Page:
July 11, 2011

Poet creates a buzz by reading poems over the phone

Emory Creative Writing Fellow Heather Christle

Heather Christle has been fielding a lot of phone calls lately. The Creative Writing Fellow in Poetry at Emory is reading her poems over the telephone. She's set up a special phone line and accepts calls during designated times.

"It was not something I planned out when I was writing the poems," she says of her new collection, "The Trees The Trees" (Octopus Books, 2011), which contains several references to the telephone.  "At some point it came to me that it would be a cool experiment to see what would happen if I set up a phone number where people could call me and actually hear a poem."

Callers can request which poem they'd like to hear, or she will suggest one for them.

She's read poems over the phone from the grocery store, while walking down the street and even while driving – luckily, she has a few memorized.

She's received more than 170 calls. For the first few days, the calls were mostly from people who were familiar with her work. Then, as her phone poem experiment attracted international media attention,  "suddenly I found myself talking to people in Singapore, in Australia, in Israel, and lots of people in the U.K."

Her callers' reactions have ranged from curiosity to gratitude, laughter to tears.

"It has felt remarkable to connect with so many different people," she says.

And that connection, in an era of indirect communication with social networking and text messaging, now feels intimate.

"When I'm using the phone, it's usually to talk to my family or very close friends," she observes. "It's pretty rare to talk to people you don't know. So that's been kind of amazing. It's been really remarkable."

Christle finished revising the new poetry collection during her two-year fellowship at Emory.

"The most precious resource that this fellowship has given me is time. It's been incredible to devote myself to the practice of writing," she says. "Creative Writing at Emory is really thriving and amazing," she adds.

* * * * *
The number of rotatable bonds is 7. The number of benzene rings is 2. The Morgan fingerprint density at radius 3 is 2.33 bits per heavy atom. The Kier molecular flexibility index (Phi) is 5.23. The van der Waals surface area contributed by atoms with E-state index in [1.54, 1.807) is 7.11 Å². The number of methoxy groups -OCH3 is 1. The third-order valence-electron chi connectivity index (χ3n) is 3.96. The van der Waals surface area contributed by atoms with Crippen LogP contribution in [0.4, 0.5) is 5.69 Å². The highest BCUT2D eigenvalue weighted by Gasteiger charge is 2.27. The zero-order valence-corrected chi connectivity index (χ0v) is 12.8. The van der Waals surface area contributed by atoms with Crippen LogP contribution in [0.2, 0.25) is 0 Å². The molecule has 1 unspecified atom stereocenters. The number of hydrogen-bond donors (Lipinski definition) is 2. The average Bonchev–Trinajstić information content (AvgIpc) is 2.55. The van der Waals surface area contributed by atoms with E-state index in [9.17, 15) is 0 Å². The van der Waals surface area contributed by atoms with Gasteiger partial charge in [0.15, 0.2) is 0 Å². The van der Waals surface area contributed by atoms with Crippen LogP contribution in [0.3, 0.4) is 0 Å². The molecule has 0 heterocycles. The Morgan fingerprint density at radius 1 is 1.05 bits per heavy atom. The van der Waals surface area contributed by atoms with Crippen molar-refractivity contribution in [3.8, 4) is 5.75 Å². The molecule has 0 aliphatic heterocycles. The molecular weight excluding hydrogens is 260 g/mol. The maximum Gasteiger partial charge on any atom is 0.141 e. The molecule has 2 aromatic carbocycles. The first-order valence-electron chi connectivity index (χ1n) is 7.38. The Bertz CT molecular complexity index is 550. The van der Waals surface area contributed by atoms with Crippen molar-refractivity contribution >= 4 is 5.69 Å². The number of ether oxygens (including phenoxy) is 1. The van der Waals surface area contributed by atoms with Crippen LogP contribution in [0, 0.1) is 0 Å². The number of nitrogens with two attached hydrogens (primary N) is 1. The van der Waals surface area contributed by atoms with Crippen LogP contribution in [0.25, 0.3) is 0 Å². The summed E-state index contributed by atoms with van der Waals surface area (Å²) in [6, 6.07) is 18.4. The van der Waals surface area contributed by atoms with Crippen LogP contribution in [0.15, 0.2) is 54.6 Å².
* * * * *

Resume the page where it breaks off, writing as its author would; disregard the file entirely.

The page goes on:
"It's been inspiring for me to work with students here," says Christle, who is teaching a poetry course this summer. "Sometimes you'll hear writers say that teaching distracts them from their own work, but for me it's been a really vital part of a continued investigation of everything that a poem can do."

After her fellowship at Emory concludes this summer, Christle and her husband, Christopher DeWeese (who has also taught poetry at Emory), will be moving back to their home state of Massachusetts. She's currently at work on her next poetry project. Christle's third collection, "What Is Amazing," is forthcoming from Wesleyan University Press.

Christle has been interviewed by, by radio shows and The Guardian UK, among others.  She's quick to point out that hers is not an unprecedented idea, but notes that what started as an experiment has "grown beyond anything I'd ever imagined it would."

Her newfound publicity has been "more about the telephone and not so much the poems, so I think that helps me to take it with a grain of salt," she says. "This is definitely a fun couple of weeks, but long-term there probably won't be this much interest in the poems themselves. I do hope for the people for whom the poems are going to matter there will be a more sustained kind of interest."

Christle is accepting phone calls until July 14. Then, she says, laughing: "I've got to find someone who I can call and have them read me a poem."

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